In Tucson, the ID movement began several years ago following the 2010 passage of AZ State Bill 1070. SB 1070 is an anti-immigrant measure that criminalizes lack of identification and institutes a “show your papers” clause requiring police to determine an individual’s immigration status during every stop, detention, or arrest. On Tucson’s southside, where two police jurisdictions, the Pima County Sheriff’s Department, Border Patrol, and ICE perform a dense patchwork of patrol, SB 1070 bred deep fear and decimated participation in health clinics, churches, service organizations, city programs, recreational leagues, and other facets of public life. Despite ensuing legal challenges to SB 1070 and policy changes in the local police department as well as symbolic measures such as naming Tucson an “Immigrant Welcoming City” and instituting a “We Reject Racism” campaign, routine traffic stops can still rapidly hurdle people into immigration detention and even deportation.

I believe that the potential of municipal ID programs to increase inclusion and access to local residency warrants greater study, particularly by anthropologists.
The Todo Tucson City ID movement seeks to replicate what has occurred in other cities—such as New Haven, Chicago, Oakland, and New York City—where police departments have instituted agreements to accept municipal IDs. Some cities are reporting improved trust between police and immigrant communities, and even reductions in crime rates. In Tucson, a collaborative relationship with police regarding the ID would enable immigrant residents to more safely cooperate with law enforcement to report crimes and seek help, effectively improving public safety for the entire community. It could also go a long way toward giving immigrants a sense of safety, inclusion, and well-being. In short, the municipal ID card would be a means for city of Tucson to hold itself accountable for putting its ideals of inclusivity into practice, offering a practical route toward repairing the torn fabric of local civil society.

I believe that the potential of municipal ID programs to increase inclusion and access to local residency warrants greater study, particularly by anthropologists. While scholars have been exploring the concept of sanctuary and the role of cities in promoting urban citizenship, surprisingly little has been done on the potential for municipal IDs to intersect with social inclusion. Municipalities considering an ID program could benefit greatly from scholarly investigation into the how municipal IDs alter daily life for immigrants and other affected city residents such as the prison re-entry community, homeless individuals, survivors of domestic abuse, LGBTQ individuals, and the youth and elderly. Such ethnographic studies should highlight the ID’s impact on concrete areas of cardholder’s lives, such as securing housing, accessing city services, conducting banking, and interacting with police, public school districts, and other governmental agencies. But they should also probe the ID’s impact on more subjective experiences, such as level of perceived safety, participation in civic activities, and inclusion in local society.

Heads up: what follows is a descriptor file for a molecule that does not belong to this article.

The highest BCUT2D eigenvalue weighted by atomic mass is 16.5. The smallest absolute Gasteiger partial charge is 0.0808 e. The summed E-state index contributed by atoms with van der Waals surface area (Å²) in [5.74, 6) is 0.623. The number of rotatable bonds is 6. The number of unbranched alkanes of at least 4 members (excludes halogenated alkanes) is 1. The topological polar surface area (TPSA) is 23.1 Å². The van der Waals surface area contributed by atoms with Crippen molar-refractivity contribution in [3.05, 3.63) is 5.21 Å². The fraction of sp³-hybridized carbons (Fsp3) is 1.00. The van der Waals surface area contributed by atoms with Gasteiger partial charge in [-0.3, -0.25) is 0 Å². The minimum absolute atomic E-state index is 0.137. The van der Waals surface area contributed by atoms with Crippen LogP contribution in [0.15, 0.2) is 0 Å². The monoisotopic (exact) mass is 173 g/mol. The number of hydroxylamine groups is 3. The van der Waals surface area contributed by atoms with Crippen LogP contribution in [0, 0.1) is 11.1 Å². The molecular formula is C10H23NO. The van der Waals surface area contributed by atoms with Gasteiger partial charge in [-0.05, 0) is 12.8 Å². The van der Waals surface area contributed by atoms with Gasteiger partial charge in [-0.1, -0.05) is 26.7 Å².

Back in the church meeting room, the mood lifts when a campaign member brings out his guitar and plays a song he wrote about the ID movement. He sings: “We will come from the shadows into the light of day, we will come from the shadows with our identity,” and we all hope his words will prove prophetic. Given the current direction of exclusionary and punitive federal politics around immigration, cities will face an increasing burden to promote and protect the health and well-being of all their residents.

Rebecca Crocker is a sociocultural and applied anthropologist (PhD University of Arizona 2016). Her work focuses on emotional trauma and health declines in the Mexican immigrant community and issues of food security in the Arizona borderlands. She works for the UA Bureau of Applied Research in Anthropology and the Southwest Folklife Alliance.​ She can be reached at [email protected].

Cite as: Crocker, Rebecca. 2017. “Municipal IDs as a Route to Public Safety and Well-Being for Immigrants.” Anthropology News website, October 3, 2017. doi: 10.1111/AN.595